Do vloggers qualify to bring a class action lawsuit against the music industry?

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Disclaimer: I am not an attorney or expert of the law, if you are a victim of this crime please consult an attorney. If you are not ready to consult an attorney please blog your story and share it on social media to help the other victims of this crime. This is not about YouTube itself, YouTube is also a victim of this crime. This is about a crime being committed by the music industry against vloggers everywhere. This blog is provided for informational purposes only and is not meant to present an intent to file a lawsuit, but instead to demonstrate the grounds for such a lawsuit and how this crime is hurting vloggers and YouTube. I am writing this blog as a response to the seemingly illegal fraudulent claims my wife has received from the music industry due to her vlog at www.youtube.com/diaritoch.

Every day there are numerous legally frivolous complaints filed against vloggers on YouTube.  As far as I know, nearly everyone across the globe who has posted video’s on YouTube that were recording in public has become a victim of the music industry. Every man, woman, and child who is capable of recording a video and posting it to YouTube is a potential target of this heinous violation of the law.

The damages of individual vloggers is so small that you may not recognize that the music industry is stealing from you. Every single video posted has some potential for earnings, both in terms of branding and as a potential advertising outlet. Vloggers may feel pressured into providing free advertising for the music industry which is videobombing us by crediting them for songs which were neither intentionally included in the video, nor were a substantial part of the video.  I’m not talking about the vloggers who intentionally edit their video’s with background music, what I’m talking about is the videos where music is playing in a public place and finds it’s way onto your video.

When songs videobomb your YouTube video’s it is a clear-cut case of fair use. Not only would it be impossible for the music industry to prove that the presence of their song in your video cost them money, it is actually free advertising for them and they are making money from it. If the issue ended there there wouldn’t be any legal violation but the greed of the music industry takes it a step further. They are filing frivolous complaints against vloggers, potentially without meeting the requirements of  Rule 11 of the Federal Rules of Civil Procedure and similar state rules which require that an attorney perform a due diligence investigation concerning the factual basis for any claim or defense.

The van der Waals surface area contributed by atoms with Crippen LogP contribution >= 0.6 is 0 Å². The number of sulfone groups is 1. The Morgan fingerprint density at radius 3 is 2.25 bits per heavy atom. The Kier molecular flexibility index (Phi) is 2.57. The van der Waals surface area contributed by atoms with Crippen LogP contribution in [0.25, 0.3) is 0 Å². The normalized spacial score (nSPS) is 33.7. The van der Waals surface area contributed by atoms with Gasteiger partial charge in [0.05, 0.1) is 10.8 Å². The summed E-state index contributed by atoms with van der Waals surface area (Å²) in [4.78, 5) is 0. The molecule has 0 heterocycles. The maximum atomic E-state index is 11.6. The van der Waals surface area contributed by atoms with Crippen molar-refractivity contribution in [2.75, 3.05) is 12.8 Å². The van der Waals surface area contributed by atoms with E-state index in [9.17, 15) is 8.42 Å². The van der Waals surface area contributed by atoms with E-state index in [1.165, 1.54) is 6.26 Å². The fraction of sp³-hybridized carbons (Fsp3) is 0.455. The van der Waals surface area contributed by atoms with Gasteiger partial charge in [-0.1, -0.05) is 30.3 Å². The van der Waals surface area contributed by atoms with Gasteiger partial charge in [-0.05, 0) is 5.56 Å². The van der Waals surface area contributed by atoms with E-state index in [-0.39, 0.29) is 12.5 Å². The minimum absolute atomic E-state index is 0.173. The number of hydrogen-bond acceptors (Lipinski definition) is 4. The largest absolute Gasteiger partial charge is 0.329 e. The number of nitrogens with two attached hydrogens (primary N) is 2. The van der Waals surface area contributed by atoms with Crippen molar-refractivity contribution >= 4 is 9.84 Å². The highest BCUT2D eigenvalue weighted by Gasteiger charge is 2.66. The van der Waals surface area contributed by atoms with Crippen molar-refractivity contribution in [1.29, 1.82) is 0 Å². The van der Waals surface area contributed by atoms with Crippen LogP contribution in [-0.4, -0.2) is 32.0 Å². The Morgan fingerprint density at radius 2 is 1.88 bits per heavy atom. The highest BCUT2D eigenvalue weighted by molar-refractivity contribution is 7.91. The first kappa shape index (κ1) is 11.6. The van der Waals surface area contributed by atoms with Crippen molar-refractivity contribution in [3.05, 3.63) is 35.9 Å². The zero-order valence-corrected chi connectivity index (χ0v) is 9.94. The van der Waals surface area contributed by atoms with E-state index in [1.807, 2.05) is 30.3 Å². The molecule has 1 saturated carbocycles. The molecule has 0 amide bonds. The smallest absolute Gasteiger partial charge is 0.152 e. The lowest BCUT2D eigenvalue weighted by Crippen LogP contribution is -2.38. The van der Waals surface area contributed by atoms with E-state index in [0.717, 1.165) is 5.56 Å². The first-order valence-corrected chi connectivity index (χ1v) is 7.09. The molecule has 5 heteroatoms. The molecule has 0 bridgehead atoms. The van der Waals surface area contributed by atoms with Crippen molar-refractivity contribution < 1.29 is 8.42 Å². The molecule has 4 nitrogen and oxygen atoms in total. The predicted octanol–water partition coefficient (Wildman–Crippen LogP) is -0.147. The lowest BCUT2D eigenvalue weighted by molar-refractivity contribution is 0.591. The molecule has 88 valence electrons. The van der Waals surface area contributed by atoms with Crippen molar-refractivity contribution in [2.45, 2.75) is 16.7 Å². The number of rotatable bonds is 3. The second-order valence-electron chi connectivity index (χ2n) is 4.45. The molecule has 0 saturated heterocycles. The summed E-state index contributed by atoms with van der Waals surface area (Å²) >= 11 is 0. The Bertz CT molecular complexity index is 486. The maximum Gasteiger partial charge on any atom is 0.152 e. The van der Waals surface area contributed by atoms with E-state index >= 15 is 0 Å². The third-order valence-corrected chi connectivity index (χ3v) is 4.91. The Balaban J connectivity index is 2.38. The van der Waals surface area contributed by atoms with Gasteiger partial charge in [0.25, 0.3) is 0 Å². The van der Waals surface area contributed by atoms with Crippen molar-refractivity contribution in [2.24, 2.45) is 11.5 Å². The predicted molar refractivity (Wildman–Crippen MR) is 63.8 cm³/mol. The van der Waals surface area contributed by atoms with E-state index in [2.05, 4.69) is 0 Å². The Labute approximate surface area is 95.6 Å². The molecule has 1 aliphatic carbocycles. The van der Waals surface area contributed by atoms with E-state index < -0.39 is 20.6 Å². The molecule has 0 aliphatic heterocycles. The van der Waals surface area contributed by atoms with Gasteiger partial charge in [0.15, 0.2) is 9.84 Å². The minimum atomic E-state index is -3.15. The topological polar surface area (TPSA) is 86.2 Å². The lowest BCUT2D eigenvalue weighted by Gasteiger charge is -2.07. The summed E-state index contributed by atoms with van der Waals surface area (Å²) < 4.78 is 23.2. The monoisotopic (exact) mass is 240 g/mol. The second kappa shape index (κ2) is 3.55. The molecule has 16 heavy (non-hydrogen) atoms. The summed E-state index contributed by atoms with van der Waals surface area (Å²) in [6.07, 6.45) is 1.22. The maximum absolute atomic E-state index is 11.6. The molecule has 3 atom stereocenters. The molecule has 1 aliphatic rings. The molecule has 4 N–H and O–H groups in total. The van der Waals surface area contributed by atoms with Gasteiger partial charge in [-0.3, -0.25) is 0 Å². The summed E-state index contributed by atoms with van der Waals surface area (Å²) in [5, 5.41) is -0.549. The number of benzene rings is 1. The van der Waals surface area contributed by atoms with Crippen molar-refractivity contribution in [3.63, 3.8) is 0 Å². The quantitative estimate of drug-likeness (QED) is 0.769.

Do we qualify for class action status?

To qualify for class action status we would need to meet Rules 23(a) and (b) of the Federal Rules of Civil Procedure and prove through rigorous investigation that these requirements are met.

23(a)(1) the class is so numerous that joinder of class members is impracticable (numerosity)

This one is a no-brainer. Everyone capable of recording a video and posting it to YouTube is a potential member of this class. Proving this is easy since the music industry has filed these frivolous complaints against everyone, including minors with no knowledge of copyright law. A subpoena to google for contact information for anyone who has published more than 10 videos online, and the contact information for anyone who has received a copyright claim against their videos will show very clearly how numerous this class really is. Nearly everyone is a potential victim of this crime.

23(a)(2) there are questions of law or fact common to the class (commonality)

The common law here that is being violated here is the lack of due diligent investigation before filing copyright infringement claims as these claims are invalidated by fair use laws. How do we prove commonality? The answer is simple, just ask YouTube vloggers if they have been a victim of these frivolous complaints where the music playing in the background was neither intentionally added and also poll consumers to determine how many of them watch vlogs to hear their favorite music instead of paying for it. The number of people who prefer to watch music from vlogs that have some stranger talking over the content would probably be so small that if you surveyed 100 people in a dozen random public places it is unlikely you would find a single person that qualifies. Fair use covers both situations where the claimant does not face any loss from the use of their content, and from the case where the music is an insubstantial part of the media. If there was an easy way to remove the songs from the video without reducing the quality of the actual content many vloggers, including myself, would gladly do so. Unfortunately no such easy-to-use technology exists in the public sector. This legal foundation is common to all vloggers so proving commonality is simply a matter of documentation.